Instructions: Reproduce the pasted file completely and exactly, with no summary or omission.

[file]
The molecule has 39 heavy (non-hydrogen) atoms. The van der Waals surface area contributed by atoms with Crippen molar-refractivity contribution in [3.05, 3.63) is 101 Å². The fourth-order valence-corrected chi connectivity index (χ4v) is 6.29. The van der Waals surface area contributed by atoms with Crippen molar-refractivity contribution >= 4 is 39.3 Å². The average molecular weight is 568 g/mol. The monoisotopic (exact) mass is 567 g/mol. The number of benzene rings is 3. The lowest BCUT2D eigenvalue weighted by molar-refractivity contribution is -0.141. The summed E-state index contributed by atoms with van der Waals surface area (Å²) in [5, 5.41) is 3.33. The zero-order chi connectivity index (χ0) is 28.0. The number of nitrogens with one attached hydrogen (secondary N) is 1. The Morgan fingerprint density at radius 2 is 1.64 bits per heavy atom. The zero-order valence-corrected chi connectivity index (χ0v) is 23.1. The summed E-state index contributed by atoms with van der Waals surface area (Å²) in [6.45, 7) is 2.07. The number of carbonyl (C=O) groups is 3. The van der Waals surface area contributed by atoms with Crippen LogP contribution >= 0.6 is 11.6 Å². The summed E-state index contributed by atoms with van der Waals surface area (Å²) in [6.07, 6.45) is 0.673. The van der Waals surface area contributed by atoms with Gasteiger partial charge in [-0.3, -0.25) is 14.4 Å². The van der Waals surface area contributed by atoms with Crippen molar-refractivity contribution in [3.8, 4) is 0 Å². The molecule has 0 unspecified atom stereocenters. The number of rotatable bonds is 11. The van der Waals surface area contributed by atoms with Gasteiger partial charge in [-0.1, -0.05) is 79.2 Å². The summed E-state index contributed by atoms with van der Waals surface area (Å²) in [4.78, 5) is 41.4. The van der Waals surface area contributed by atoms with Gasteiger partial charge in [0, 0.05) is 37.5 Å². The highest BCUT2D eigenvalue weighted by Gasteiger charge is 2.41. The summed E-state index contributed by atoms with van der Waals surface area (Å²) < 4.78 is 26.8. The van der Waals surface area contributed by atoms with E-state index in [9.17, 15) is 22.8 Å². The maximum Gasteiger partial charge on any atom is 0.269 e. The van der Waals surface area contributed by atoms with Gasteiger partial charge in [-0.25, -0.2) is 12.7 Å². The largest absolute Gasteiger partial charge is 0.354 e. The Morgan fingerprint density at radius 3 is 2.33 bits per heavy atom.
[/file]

The molecule has 39 heavy (non-hydrogen) atoms. The van der Waals surface area contributed by atoms with Crippen molar-refractivity contribution in [3.05, 3.63) is 101 Å². The fourth-order valence-corrected chi connectivity index (χ4v) is 6.29. The van der Waals surface area contributed by atoms with Crippen molar-refractivity contribution >= 4 is 39.3 Å². The average molecular weight is 568 g/mol. The monoisotopic (exact) mass is 567 g/mol. The number of benzene rings is 3. The lowest BCUT2D eigenvalue weighted by molar-refractivity contribution is -0.141. The summed E-state index contributed by atoms with van der Waals surface area (Å²) in [5, 5.41) is 3.33. The zero-order chi connectivity index (χ0) is 28.0. The number of nitrogens with one attached hydrogen (secondary N) is 1. The Morgan fingerprint density at radius 2 is 1.64 bits per heavy atom. The zero-order valence-corrected chi connectivity index (χ0v) is 23.1. The summed E-state index contributed by atoms with van der Waals surface area (Å²) in [6.45, 7) is 2.07. The number of carbonyl (C=O) groups is 3. The van der Waals surface area contributed by atoms with Crippen LogP contribution >= 0.6 is 11.6 Å². The summed E-state index contributed by atoms with van der Waals surface area (Å²) in [6.07, 6.45) is 0.673. The van der Waals surface area contributed by atoms with Gasteiger partial charge in [-0.3, -0.25) is 14.4 Å². The van der Waals surface area contributed by atoms with Crippen molar-refractivity contribution in [3.8, 4) is 0 Å². The molecule has 0 unspecified atom stereocenters. The number of rotatable bonds is 11. The van der Waals surface area contributed by atoms with Gasteiger partial charge in [-0.1, -0.05) is 79.2 Å². The summed E-state index contributed by atoms with van der Waals surface area (Å²) in [4.78, 5) is 41.4. The van der Waals surface area contributed by atoms with Gasteiger partial charge in [0, 0.05) is 37.5 Å². The highest BCUT2D eigenvalue weighted by Gasteiger charge is 2.41. The summed E-state index contributed by atoms with van der Waals surface area (Å²) < 4.78 is 26.8. The van der Waals surface area contributed by atoms with E-state index in [9.17, 15) is 22.8 Å². The maximum Gasteiger partial charge on any atom is 0.269 e. The van der Waals surface area contributed by atoms with Gasteiger partial charge in [-0.25, -0.2) is 12.7 Å². The largest absolute Gasteiger partial charge is 0.354 e. The Morgan fingerprint density at radius 3 is 2.33 bits per heavy atom.